State Senate Hopefuls Highlight Differences

By: Alan Pollock

Topics: Politics

Early voting in Massachusetts started off heavy on Monday. More than 400 people cast ballots at the Harwich Town Clerk's office, shown here, according to Town Clerk Anita Doucette. There were 128 early voters in Chatham, said Town Clerk Julie Smith. Orleans saw 214 early voters. Registered voters can cast ballots at their local town clerk's office during regular office hours through noon on Nov. 4. Special hours will also be held On Saturday, Oct. 29; in Chatham hours that day are 8 a.m. to noon; in Harwich, 10 a.m. to 2 p.m.; and in Orleans from 8 a.m. to noon. On Election Day, Nov. 8, voting will take place at the usual polling sites from 7 a.m. to 8 p.m. WILLIAM F. GALVIN PHOTO

State senate hopefuls Anthony Schiavi, a Republican, and Democrat Julian Cyr agree on the central issues of the campaign. Both are pledging to be strong advocates for the Cape and Islands on Beacon Hill, and both are struggling to build name recognition with voters. So it's not surprising that, with the election less than two weeks away, they're attempting to underscore their differences.

Cyr, who grew up working in his family's restaurant in Truro, went on to study government and public health. He was a White House intern, working on environmental and energy policy initiatives, and was director of policy and regulatory affairs for the Massachusetts Department of Public Health's Environmental Health division. Under the Patrick administration, he was the DPH's deputy director for government affairs, working with lawmakers on public health policies and legislation. Since 2011, Cyr has served on the Massachusetts Commission on LGBTQ Youth, chairing the commission in 2013 and 2014. 

“I'm running for state senate because I believe Cape Cod, Martha's Vineyard and Nantucket should be a place where people can come and build a life and start a family, just like my parents' generation did,” Cyr said. Like his opponent, Cyr said he would work to support communities' efforts to create affordable housing and jobs, while fighting the opioid epidemic. Cyr said his experience on Beacon Hill makes him the best choice for the key state senate seat.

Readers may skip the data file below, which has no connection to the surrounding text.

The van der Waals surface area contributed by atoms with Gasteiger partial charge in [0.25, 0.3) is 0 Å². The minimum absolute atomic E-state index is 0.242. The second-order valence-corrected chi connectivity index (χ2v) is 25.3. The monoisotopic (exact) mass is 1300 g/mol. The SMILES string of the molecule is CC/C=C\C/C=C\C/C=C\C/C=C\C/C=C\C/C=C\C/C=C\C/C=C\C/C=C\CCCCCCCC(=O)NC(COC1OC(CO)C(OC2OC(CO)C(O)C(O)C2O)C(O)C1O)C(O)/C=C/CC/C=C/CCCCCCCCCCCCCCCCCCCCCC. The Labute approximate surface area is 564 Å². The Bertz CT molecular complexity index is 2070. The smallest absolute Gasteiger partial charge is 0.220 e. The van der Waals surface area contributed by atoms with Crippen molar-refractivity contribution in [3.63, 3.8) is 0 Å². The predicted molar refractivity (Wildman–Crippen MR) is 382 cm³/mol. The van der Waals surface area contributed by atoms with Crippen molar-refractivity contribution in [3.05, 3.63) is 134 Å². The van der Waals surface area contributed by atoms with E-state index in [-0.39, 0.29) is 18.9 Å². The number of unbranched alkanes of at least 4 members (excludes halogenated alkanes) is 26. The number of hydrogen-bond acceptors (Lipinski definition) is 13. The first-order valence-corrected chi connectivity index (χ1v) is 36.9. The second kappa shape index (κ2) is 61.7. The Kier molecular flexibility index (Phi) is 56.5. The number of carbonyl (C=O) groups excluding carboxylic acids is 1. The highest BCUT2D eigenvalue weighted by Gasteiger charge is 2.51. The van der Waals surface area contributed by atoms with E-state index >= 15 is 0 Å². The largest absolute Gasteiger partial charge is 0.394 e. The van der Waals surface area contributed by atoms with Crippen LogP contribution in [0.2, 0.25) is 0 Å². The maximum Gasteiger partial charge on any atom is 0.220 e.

“Running for state senate isn't about who has the longest résumé,” he said. “We need the right leadership to move us forward.”

Cyr said he's worked on six state budgets, advocating for appropriations for public health programs, and then working to implement those policies and programs. He knows not only the key lawmakers on Beacon Hill, but also their staffers.

“I'm going to be able to tap into a preexisting network of connections,” he said. Cyr said he will also enjoy the benefits of serving in the state's traditionally Democratic legislature.

“I will be a senator who will be chair of a committee in his first term,” he said.

Schiavi describes himself as a strong, experienced leader with 33 years in public service. A retired general with the U.S. Air Force and the Massachusetts Air National Guard, he spent nearly three years as the town manager and police commissioner for the town of Ashland, Mass. 

“I bring a long track record of effective leadership and proven accomplishments,” he said. In his capacity as executive director of the former Massachusetts Military Reservation – now known as Joint Base Cape Cod – Schiavi said he actually created jobs and recruited businesses.

As a town manager, he helped Ashland obtain a $6 million state grant that made it possible for a private developer to build a $100 million rental housing complex that included affordable units. The housing complex, built near the town's MBTA station, is in turn spurring commercial and retail development nearby.

While affordable housing and similar initiatives are best led at the local level, Schiavi said he looks forward to supporting those efforts if he's elected to the state senate. The role of state lawmakers is to help provide resources and to “set the conditions for success,” he said.

Schiavi said he's not daunted by the prospect of being a Republican in a Democrat-dominated legislature. He has worked with many local political leaders from both parties, and is confident he can do so if elected. Schiavi acknowledged the leadership of State Rep. Sarah Peake, a Provincetown Democrat.

“I know she is somebody I can work with,” he said.

In addition to the state senate race, Lower Cape voters will be asked to decide a two-way race for Barnstable County sheriff, and a four-way race for two seats for county commissioner, in addition to four state ballot questions, a race for U.S. Congress, and the presidential election.